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Reasons and pictures

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Three weeks ago, I left Raleigh on a cross-country road trip that would take my little brother, Jordan, and me west to California, up the coast and back home through the Midwest. We'd spend 18 days in a Toyota Corolla with what we hoped would be more than enough music to satisfy us when we felt like listening and looking, not talking.

I'd been meaning to make this voyage for a long time now, but finding the perfect time and the right funds is always the issue. I graduated from N.C. State in December and found myself entering the desolate journalism world, so I took a semester off, working in kitchens and paying rent. Later this week, I head to Nashville to deepen my debts as a film student. So, two months ago, I decided there may never be a better time than now.

I've previously seen much of this country, but now—after taking it all in through long, continuous drives, with the nights spent in a little green tent—I feel I have a different perspective on its beauties and imperfections.

Like through the Appalachians, where the fingers of low clouds creep over hilltops and wind through the trees.

For both my brother and me, it was a trip not only back to our roots in California, but also to see sights that might renew creative juices. In the daily grind of school and jobs, ideas and imaginations stagnate.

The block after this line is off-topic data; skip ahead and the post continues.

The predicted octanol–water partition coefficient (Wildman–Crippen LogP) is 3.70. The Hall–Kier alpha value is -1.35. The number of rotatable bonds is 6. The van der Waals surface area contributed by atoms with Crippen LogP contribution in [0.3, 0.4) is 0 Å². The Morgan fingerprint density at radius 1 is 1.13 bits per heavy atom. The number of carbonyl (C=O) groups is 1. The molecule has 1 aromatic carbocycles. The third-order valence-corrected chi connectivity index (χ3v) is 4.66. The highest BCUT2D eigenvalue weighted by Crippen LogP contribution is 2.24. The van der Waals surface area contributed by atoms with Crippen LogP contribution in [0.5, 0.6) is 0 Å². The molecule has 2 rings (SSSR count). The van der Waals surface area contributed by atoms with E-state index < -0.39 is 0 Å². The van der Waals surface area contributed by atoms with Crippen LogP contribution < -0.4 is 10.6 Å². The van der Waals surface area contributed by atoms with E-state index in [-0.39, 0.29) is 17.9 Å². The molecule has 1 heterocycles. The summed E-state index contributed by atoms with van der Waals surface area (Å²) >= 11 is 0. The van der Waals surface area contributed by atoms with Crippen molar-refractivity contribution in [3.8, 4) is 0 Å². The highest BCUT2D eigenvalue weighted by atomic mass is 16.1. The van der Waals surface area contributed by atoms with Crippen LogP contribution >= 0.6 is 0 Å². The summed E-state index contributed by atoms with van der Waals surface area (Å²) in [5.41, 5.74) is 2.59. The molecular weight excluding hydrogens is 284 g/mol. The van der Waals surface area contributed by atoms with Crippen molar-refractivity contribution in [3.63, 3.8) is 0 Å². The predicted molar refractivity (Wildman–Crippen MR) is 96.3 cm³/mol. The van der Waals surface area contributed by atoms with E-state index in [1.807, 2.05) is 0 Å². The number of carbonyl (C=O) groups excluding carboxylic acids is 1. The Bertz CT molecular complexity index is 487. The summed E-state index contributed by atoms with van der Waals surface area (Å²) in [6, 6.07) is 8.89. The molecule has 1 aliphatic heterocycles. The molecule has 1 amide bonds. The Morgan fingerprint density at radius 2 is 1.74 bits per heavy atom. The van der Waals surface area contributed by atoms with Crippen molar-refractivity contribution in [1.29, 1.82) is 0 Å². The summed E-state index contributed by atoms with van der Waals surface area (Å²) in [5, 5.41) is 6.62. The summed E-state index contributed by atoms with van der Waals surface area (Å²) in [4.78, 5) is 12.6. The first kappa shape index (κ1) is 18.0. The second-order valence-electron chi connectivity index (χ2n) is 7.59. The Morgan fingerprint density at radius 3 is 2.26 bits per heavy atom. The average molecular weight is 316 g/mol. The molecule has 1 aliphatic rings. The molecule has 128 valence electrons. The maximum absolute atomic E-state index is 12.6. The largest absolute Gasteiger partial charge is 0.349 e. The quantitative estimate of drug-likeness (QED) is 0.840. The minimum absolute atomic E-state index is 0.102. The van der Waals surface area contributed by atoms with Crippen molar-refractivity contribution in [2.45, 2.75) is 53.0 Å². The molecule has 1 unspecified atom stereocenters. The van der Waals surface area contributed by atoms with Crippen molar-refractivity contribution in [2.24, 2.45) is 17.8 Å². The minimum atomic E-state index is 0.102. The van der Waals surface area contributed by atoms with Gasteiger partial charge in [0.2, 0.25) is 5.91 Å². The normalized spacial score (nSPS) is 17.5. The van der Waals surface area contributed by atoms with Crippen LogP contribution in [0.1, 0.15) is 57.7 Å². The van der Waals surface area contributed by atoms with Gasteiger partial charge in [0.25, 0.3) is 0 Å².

Like the plains of Oklahoma and Texas, where clouds ache for the Texas heat and suspend perfectly parallel to the long, flat lands.

But a lingering notion nagged at me throughout the adventure, and I worry it will follow me to Nashville. Am I just escaping from something I can't quite pinpoint, hoping that the road will take me somewhere to forget whatever it is that didn't satisfy me back there, where I've been?

Like an Arizona sunset over a lonely desert, its unimagined colors shuttling you west.

I tend to get claustrophobic in places I've stayed too long. From Southern California to rural North Carolina and, now, to the road...

Like those that snake through cliffs overlooking the Pacific Ocean, waves crashing, as if reaching for something new.

Maybe it's a fear of commitment that has me and so many others my age so afraid of being confined. After all, I'm just now realizing how open my coming years really are.

Like the night sky from high in the Sierra Nevadas, where the stars are so numerous you can't fully grasp them.

There are still so many things to encounter for the first time, so many people to meet. The road brings us together, creating a mobile colony for the restless.

Like the view from a 12th-story fire escape in downtown Chicago, where the sight of glowing windows reminds you how many others are wrestling an uncertain future.

We fight with ourselves, not knowing where to settle but hoping, and sometimes knowing, that settling will likely happen soon enough. As for now, I'm happy with these adventures.

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